Two compensation claims for negligent burns treatment at a Philadelphia hospital have been resolved after a hearing at the Court of Common Pleas.
Antonio Crespo and Edward Torralvo were working at one of the latter´s rental projects in June 2011, when both men suffered burns to their fingers from handling hydrofluoric acid while cleaning bricks. Antonio and Edward waited until the following day before attending the emergency room at the Temple University Hospital, where they were treated by the hospital´s burns specialist Dr. William Hughes and resident consultant Theresa Pagana.
The two men had injections of lidocaine and calcium gluconate directly into their fingers and were given nerve blocks. However, the treatment failed to work and resulted in both men experiencing more pain in the fingers. When Antonio returned to the hospital two days later with swollen and discolored fingers, one doctor likened his condition to frostbite and, in July, he was treated for gangrene and had the tips of his left index and middle finger amputated.
Edward also had to undergo drastic treatment to resolve the pain in his fingers and still suffers from tingling and numbness. Antonio still has extreme sensitivity on the top of his amputated middle finger and may have to undergo further surgery.
After seeking legal advice, both men made compensation claims for negligent burns treatment against the Temple University Hospital, Dr. Hughes, and Theresa Pagana, alleging that the treatment they received should never have been administered by injection. They supported their claims with expert evidence that the injections could have prevented the blood flow in their fingers and hindered the drugs´ effectiveness.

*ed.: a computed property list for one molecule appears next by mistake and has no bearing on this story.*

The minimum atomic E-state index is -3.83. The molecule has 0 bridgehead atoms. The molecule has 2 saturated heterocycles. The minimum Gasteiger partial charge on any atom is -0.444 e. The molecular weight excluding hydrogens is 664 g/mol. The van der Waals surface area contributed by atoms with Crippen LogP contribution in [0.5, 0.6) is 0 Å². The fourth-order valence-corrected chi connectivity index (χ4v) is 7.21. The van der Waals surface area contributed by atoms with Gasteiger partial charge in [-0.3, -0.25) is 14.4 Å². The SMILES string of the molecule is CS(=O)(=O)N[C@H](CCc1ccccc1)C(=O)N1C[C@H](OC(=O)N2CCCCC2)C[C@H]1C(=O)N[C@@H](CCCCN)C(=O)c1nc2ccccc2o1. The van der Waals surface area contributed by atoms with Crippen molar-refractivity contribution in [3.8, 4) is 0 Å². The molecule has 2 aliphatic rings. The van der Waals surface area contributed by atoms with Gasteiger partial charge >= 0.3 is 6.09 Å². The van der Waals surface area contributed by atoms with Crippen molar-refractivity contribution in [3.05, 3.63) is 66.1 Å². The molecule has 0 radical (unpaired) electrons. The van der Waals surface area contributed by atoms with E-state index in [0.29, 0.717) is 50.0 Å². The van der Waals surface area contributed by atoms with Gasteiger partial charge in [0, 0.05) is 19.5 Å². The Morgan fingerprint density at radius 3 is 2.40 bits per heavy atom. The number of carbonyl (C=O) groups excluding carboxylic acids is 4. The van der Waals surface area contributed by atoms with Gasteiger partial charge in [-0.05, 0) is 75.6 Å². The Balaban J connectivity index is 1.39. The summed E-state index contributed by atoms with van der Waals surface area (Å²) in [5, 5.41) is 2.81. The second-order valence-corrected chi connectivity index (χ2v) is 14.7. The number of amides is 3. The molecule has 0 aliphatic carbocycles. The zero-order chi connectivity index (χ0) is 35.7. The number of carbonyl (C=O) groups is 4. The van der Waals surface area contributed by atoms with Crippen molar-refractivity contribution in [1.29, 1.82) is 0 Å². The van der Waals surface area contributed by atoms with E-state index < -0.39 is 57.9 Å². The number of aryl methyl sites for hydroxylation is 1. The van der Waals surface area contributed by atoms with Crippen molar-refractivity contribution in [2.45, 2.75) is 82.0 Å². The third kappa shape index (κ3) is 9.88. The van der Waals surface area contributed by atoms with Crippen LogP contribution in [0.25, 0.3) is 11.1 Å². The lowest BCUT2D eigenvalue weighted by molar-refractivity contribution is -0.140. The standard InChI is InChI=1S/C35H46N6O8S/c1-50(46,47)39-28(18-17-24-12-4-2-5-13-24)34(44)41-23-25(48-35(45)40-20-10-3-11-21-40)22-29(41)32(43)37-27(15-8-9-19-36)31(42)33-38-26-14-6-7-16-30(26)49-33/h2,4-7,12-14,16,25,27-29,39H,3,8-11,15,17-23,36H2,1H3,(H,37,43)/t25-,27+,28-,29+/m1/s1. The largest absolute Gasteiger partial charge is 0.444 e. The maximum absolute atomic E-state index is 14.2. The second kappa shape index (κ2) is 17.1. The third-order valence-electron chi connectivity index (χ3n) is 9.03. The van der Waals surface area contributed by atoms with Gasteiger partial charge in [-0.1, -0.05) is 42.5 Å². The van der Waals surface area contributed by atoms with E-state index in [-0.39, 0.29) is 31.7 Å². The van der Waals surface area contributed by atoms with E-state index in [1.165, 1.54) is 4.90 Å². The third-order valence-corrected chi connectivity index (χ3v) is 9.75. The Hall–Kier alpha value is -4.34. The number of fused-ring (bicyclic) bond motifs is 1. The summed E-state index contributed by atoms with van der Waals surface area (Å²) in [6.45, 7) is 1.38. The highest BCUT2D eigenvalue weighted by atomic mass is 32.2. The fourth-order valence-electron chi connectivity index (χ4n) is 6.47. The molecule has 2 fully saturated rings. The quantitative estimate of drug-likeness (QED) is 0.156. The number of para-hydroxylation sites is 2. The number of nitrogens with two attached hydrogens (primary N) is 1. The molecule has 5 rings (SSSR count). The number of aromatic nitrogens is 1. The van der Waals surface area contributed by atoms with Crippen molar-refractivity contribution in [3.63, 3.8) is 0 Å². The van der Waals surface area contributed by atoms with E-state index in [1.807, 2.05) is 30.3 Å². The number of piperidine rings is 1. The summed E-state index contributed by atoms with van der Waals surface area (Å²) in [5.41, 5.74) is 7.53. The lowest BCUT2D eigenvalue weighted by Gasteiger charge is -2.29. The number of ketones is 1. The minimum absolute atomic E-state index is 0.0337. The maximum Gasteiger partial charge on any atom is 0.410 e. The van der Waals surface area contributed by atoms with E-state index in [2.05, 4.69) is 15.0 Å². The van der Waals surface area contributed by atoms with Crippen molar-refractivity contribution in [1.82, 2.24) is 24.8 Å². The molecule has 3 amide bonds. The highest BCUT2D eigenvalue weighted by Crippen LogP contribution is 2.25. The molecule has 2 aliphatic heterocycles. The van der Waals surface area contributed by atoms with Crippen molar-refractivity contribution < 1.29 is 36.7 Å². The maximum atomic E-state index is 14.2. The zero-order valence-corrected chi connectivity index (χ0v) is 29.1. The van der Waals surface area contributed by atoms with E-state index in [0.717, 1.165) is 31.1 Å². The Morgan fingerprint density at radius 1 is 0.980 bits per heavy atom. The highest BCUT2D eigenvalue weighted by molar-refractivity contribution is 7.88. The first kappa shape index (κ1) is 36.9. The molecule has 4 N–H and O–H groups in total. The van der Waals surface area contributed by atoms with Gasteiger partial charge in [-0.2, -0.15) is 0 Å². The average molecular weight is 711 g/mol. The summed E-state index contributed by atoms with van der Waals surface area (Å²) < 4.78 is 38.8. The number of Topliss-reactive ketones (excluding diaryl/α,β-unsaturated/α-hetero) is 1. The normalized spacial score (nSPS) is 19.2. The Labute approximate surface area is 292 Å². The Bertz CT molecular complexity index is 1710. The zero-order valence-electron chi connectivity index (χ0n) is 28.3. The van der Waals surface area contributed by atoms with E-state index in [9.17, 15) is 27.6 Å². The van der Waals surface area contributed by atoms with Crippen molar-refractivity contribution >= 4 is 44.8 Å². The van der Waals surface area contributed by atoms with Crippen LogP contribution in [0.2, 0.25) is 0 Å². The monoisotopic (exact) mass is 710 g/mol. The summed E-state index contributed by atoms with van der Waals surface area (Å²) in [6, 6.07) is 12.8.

Liability in the compensation claims for negligent burns treatment was denied by the defendants. Their defense was that the injections were necessary because the two men had waited too long before seeking medical treatment and the recommended course of action – the administration of calcium gluconate in the form of a gel massaged into the fingers – would not have worked so long after exposure to the acid.
The compensation claims for negligent burns treatment went to the Court of Common Pleas in Philadelphia. It was heard by a jury before Judge Karen Shreeves-John, who – at the end of an eight-day hearing – found in Antonio´s and Edward´s favor. The jury awarded Antonio – who was an aspiring musician – more than $4.5 million compensation for the avoidable amputation of his fingertips, and Edward $500,000 for the nerve damage he had sustained due to medical negligence.